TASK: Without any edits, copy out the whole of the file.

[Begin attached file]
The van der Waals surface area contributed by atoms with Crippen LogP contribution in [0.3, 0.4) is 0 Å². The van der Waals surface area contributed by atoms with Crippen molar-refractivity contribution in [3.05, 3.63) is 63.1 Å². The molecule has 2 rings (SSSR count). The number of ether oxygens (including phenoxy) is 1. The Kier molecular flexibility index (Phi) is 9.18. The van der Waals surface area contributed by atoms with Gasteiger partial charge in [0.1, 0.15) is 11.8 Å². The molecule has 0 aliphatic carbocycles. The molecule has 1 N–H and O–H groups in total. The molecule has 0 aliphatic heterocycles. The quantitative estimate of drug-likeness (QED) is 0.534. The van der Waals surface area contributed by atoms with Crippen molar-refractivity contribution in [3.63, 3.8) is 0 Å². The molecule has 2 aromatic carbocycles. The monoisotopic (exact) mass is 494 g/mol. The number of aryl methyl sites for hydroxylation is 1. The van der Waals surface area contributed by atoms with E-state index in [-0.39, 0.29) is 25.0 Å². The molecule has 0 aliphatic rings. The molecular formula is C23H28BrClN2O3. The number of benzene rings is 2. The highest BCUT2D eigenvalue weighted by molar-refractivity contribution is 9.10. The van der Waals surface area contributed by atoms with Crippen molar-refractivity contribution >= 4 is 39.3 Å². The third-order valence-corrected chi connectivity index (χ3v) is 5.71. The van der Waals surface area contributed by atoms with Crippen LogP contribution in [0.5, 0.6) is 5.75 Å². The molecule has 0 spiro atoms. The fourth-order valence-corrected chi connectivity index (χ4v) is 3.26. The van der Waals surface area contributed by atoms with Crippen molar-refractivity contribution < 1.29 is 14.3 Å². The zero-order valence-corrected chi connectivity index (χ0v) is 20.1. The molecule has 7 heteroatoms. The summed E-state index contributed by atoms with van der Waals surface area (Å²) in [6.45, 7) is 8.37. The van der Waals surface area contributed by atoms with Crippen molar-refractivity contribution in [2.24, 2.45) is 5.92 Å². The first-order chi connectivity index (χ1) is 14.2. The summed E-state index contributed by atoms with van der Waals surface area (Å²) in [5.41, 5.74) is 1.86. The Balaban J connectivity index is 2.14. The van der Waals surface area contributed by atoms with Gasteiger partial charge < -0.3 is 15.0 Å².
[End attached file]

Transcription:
The van der Waals surface area contributed by atoms with Crippen LogP contribution in [0.3, 0.4) is 0 Å². The van der Waals surface area contributed by atoms with Crippen molar-refractivity contribution in [3.05, 3.63) is 63.1 Å². The molecule has 2 rings (SSSR count). The number of ether oxygens (including phenoxy) is 1. The Kier molecular flexibility index (Phi) is 9.18. The van der Waals surface area contributed by atoms with Gasteiger partial charge in [0.1, 0.15) is 11.8 Å². The molecule has 0 aliphatic carbocycles. The molecule has 1 N–H and O–H groups in total. The molecule has 0 aliphatic heterocycles. The quantitative estimate of drug-likeness (QED) is 0.534. The van der Waals surface area contributed by atoms with Crippen molar-refractivity contribution in [3.63, 3.8) is 0 Å². The molecule has 2 aromatic carbocycles. The monoisotopic (exact) mass is 494 g/mol. The number of aryl methyl sites for hydroxylation is 1. The van der Waals surface area contributed by atoms with E-state index in [-0.39, 0.29) is 25.0 Å². The molecule has 0 aliphatic rings. The molecular formula is C23H28BrClN2O3. The number of benzene rings is 2. The highest BCUT2D eigenvalue weighted by molar-refractivity contribution is 9.10. The van der Waals surface area contributed by atoms with Crippen molar-refractivity contribution >= 4 is 39.3 Å². The third-order valence-corrected chi connectivity index (χ3v) is 5.71. The van der Waals surface area contributed by atoms with Crippen LogP contribution in [0.5, 0.6) is 5.75 Å². The molecule has 0 spiro atoms. The fourth-order valence-corrected chi connectivity index (χ4v) is 3.26. The van der Waals surface area contributed by atoms with Crippen molar-refractivity contribution < 1.29 is 14.3 Å². The zero-order valence-corrected chi connectivity index (χ0v) is 20.1. The molecule has 7 heteroatoms. The summed E-state index contributed by atoms with van der Waals surface area (Å²) in [6.45, 7) is 8.37. The van der Waals surface area contributed by atoms with Crippen molar-refractivity contribution in [2.24, 2.45) is 5.92 Å². The first-order chi connectivity index (χ1) is 14.2. The summed E-state index contributed by atoms with van der Waals surface area (Å²) in [5.41, 5.74) is 1.86. The Balaban J connectivity index is 2.14. The van der Waals surface area contributed by atoms with Gasteiger partial charge < -0.3 is 15.0 Å².